That seemed to be a stumbling block, but we provided that if a situation of that sort arose, a sufficient number of bonds should be retired, equal to the write-down throughout the whole district, and at the same time preserve to the Reconstruction Finance Corporation the right, in case of ultimate liquidation, to proceed against the property underlying the security on the basis of the amount of the bonds outstanding at the time the corporation made its loan; in other words, by agreement with the district, it would preserve its lien.

Therefore, even though they pass the profit down to the borrower in that instance, it would prevent the bondholder who had not come in to participate in that writing-down from having his security enhanced by a retirement of the other bonds. Say 80 percent of the bonds came in and the holders were willing to take a 60-percent write-down. If the district is required to retire say 60 percent of the bonds that come in you would immediately enhance the value of the other 20 percent that stay out of the plan. On the other hand, if the district is required to agree before the 60 percent of the bonds are retired that the Reconstruction Finance Corporation shall have the right to participate in all future payments on the basis of the amount of bonds retired plus the amount of the bonds held by it as collateral for the loan, then the bondholder who stays out does not get an advantage and it is perfectly fair to him, because if the bonds were not retired the holders of the 20 percent of bonds would continue to share in future payments on a pro rata basis to all bondholders.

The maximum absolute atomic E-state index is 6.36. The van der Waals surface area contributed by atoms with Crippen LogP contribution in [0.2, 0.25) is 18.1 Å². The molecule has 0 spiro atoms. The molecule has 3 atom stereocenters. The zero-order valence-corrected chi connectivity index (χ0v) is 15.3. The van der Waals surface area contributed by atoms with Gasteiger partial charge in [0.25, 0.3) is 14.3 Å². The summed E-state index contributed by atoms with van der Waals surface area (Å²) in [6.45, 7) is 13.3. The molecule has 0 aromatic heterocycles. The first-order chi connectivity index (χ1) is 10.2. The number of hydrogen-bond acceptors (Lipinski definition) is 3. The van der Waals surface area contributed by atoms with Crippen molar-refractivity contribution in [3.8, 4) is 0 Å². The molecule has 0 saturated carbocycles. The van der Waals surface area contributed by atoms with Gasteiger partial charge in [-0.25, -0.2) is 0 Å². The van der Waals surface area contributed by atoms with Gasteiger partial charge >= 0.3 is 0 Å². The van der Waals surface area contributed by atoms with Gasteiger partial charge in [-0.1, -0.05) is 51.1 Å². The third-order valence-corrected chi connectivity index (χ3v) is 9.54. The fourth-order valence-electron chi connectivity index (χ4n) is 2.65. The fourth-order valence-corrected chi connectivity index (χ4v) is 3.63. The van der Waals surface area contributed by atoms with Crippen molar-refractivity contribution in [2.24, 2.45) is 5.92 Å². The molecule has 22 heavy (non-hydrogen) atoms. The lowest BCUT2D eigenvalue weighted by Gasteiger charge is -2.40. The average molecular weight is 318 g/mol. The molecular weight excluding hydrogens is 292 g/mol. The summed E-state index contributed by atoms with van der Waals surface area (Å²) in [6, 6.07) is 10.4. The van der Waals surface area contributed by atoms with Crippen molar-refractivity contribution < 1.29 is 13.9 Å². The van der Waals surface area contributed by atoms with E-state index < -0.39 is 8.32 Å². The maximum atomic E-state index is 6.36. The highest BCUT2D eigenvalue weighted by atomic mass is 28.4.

Mr. GILCHRIST. I have had some difficulty with the Reconstruction Finance Corporation people to get them to pass loans to some municipalities; well, to one city that I have in mind because the organic law of the city did not give them the right to negotiate to do the thing that the city would have to do. In this case many of the drainage districts do not have any more authority than the statute gives them and they must proceed under the statute. You speak about the district agreeing to do something, in this explanation that you made, which I was glad to hear. What right have the districts to enter into such a contract or agreement ?